Critical international relations theory

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Critical international relations theory is a diverse set of schools of thought in international relations (IR) that have criticized the theoretical, meta-theoretical and/or political status quo, both in IR theory and in international politics more broadly — from positivist as well as postpositivist positions. Positivist critiques include Marxist and neo-Marxist approaches and certain ("conventional") strands of social constructivism. Postpositivist critiques include poststructuralist, postcolonial, "critical" constructivist, critical theory (in the strict sense used by the Frankfurt School), neo-Gramscian, most feminist, and some English School approaches, as well as non-Weberian historical sociology,[1] "international political sociology", "critical geopolitics", and the so-called "new materialism"[2] (partly inspired by actor–network theory). All of these latter approaches differ from both realism and liberalism in their epistemological and ontological premises.

Such theories are now widely recognized and taught and researched in many universities, but are less common in the United States. They are taught at both undergraduate and postgraduate levels in many major universities outside the US, where a major concern is that "a myopic discipline of IR might contribute to the continued development of a civil society in the U.S. that thinks, reflects and analyzes complex international events through a very narrow set of theoretical lenses"[3]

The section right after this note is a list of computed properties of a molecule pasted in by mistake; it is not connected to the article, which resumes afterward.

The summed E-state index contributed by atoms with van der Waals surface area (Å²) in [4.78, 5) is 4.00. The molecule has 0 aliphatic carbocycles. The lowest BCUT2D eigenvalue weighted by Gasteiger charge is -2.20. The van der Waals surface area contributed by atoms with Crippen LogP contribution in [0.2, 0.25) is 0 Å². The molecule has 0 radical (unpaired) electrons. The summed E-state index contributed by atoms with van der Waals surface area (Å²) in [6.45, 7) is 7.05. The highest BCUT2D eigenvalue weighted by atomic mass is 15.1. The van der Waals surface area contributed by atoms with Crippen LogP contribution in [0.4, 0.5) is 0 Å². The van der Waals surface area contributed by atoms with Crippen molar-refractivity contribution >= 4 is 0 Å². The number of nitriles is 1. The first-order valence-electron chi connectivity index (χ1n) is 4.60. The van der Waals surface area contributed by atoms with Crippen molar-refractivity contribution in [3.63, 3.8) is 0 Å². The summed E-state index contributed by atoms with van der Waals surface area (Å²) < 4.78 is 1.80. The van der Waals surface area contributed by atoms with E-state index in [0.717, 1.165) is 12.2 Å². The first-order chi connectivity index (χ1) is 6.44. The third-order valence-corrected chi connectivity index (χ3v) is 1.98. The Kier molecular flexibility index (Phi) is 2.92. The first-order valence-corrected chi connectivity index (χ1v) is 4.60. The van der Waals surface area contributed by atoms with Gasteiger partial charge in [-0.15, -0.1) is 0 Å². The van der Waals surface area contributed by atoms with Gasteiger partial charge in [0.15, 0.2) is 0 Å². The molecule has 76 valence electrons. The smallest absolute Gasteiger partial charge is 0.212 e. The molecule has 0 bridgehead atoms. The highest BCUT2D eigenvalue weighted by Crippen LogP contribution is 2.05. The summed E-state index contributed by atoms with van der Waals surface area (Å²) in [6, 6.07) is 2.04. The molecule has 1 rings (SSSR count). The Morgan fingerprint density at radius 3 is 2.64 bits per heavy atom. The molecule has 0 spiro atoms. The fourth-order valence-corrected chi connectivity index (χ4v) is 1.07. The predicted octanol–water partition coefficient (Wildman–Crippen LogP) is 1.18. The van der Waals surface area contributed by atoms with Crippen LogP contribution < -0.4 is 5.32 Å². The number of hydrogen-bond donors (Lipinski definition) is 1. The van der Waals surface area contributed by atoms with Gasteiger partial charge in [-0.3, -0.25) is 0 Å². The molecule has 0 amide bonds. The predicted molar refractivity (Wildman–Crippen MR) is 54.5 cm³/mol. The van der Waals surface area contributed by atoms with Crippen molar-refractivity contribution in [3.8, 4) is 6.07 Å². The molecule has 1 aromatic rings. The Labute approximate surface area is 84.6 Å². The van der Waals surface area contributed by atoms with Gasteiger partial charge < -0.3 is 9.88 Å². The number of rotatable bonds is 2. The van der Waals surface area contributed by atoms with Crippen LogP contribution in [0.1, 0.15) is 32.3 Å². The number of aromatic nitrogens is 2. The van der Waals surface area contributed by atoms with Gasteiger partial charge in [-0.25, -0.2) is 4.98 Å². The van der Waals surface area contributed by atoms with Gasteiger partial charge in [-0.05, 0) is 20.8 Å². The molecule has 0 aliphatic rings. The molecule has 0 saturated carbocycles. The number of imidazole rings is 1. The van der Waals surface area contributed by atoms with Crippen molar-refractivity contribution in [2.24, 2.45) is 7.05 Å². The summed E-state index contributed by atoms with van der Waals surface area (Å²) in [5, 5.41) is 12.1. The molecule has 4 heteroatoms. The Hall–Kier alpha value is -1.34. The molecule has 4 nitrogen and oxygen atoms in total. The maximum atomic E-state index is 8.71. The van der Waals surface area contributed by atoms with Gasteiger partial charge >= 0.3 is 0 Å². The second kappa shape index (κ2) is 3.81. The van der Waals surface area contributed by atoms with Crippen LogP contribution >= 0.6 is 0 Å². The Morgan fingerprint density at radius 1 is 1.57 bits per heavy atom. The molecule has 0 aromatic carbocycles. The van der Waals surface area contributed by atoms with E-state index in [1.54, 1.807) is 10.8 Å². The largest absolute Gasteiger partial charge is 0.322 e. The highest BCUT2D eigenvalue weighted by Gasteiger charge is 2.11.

See also


  1. See e.g. Stephen Hobden and John M. Hobson (eds.), Historical Sociology of International Relations. Cambridge University Press (2002).
  2. See e.g. Iris van der Tuin and Rick Dolphijn, New Materialism: Interviews and Cartographies. Open Humanities Press (2012); Diana Coole and Samantha Frost (eds.), New Materialisms: Ontology, Agency, and Politics. Duke University Press (2010); William E. Connolly, "The 'New Materialism' and the Fragility of Things", Millennium 41, 3 (2013).
  3. Smith, Steve (2002). "The United States and the Discipline of International Relations: Hegemonic Country, Hegemonic Discipline?". International Studies Review. 4 (2): 67–86. doi:10.1111/1521-9488.00255.


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